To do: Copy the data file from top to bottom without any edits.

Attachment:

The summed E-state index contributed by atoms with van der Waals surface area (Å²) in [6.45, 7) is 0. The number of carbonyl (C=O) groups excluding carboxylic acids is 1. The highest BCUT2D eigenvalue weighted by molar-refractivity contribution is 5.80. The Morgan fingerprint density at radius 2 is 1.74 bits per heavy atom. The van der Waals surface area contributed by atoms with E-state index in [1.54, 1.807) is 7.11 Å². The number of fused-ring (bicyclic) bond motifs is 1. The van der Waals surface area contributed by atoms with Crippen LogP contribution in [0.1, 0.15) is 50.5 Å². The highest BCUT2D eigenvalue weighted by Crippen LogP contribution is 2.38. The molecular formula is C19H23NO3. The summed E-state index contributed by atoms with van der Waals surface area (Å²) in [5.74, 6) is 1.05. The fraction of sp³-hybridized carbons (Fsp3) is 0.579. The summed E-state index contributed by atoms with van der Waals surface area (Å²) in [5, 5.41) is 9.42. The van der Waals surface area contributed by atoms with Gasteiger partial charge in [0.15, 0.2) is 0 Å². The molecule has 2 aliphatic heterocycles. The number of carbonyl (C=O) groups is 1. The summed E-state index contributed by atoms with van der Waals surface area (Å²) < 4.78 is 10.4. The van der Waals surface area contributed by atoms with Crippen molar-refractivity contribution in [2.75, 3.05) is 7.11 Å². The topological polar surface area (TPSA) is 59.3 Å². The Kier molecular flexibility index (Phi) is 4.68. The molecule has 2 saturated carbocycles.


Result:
The summed E-state index contributed by atoms with van der Waals surface area (Å²) in [6.45, 7) is 0. The number of carbonyl (C=O) groups excluding carboxylic acids is 1. The highest BCUT2D eigenvalue weighted by molar-refractivity contribution is 5.80. The Morgan fingerprint density at radius 2 is 1.74 bits per heavy atom. The van der Waals surface area contributed by atoms with E-state index in [1.54, 1.807) is 7.11 Å². The number of fused-ring (bicyclic) bond motifs is 1. The van der Waals surface area contributed by atoms with Crippen LogP contribution in [0.1, 0.15) is 50.5 Å². The highest BCUT2D eigenvalue weighted by Crippen LogP contribution is 2.38. The molecular formula is C19H23NO3. The summed E-state index contributed by atoms with van der Waals surface area (Å²) in [5.74, 6) is 1.05. The fraction of sp³-hybridized carbons (Fsp3) is 0.579. The summed E-state index contributed by atoms with van der Waals surface area (Å²) in [5, 5.41) is 9.42. The van der Waals surface area contributed by atoms with Gasteiger partial charge in [0.15, 0.2) is 0 Å². The molecule has 2 aliphatic heterocycles. The number of carbonyl (C=O) groups is 1. The summed E-state index contributed by atoms with van der Waals surface area (Å²) < 4.78 is 10.4. The van der Waals surface area contributed by atoms with Crippen molar-refractivity contribution in [2.75, 3.05) is 7.11 Å². The topological polar surface area (TPSA) is 59.3 Å². The Kier molecular flexibility index (Phi) is 4.68. The molecule has 2 saturated carbocycles.